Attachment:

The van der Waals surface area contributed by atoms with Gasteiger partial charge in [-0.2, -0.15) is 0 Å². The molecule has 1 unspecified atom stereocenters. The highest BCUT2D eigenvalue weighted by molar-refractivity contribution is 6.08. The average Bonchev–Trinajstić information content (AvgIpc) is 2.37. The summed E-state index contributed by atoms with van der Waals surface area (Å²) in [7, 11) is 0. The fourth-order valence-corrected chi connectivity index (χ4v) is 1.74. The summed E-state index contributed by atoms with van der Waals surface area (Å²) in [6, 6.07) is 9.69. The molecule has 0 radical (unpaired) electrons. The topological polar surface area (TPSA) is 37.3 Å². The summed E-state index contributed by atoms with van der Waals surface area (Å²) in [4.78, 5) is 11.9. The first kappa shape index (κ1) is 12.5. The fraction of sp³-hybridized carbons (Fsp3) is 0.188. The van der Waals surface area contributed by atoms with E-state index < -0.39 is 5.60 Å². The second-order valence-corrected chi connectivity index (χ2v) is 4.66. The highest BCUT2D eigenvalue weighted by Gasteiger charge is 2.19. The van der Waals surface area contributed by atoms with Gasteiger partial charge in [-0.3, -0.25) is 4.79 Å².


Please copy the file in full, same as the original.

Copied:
The van der Waals surface area contributed by atoms with Gasteiger partial charge in [-0.2, -0.15) is 0 Å². The molecule has 1 unspecified atom stereocenters. The highest BCUT2D eigenvalue weighted by molar-refractivity contribution is 6.08. The average Bonchev–Trinajstić information content (AvgIpc) is 2.37. The summed E-state index contributed by atoms with van der Waals surface area (Å²) in [7, 11) is 0. The fourth-order valence-corrected chi connectivity index (χ4v) is 1.74. The summed E-state index contributed by atoms with van der Waals surface area (Å²) in [6, 6.07) is 9.69. The molecule has 0 radical (unpaired) electrons. The topological polar surface area (TPSA) is 37.3 Å². The summed E-state index contributed by atoms with van der Waals surface area (Å²) in [4.78, 5) is 11.9. The first kappa shape index (κ1) is 12.5. The fraction of sp³-hybridized carbons (Fsp3) is 0.188. The van der Waals surface area contributed by atoms with E-state index < -0.39 is 5.60 Å². The second-order valence-corrected chi connectivity index (χ2v) is 4.66. The highest BCUT2D eigenvalue weighted by Gasteiger charge is 2.19. The van der Waals surface area contributed by atoms with Gasteiger partial charge in [-0.3, -0.25) is 4.79 Å².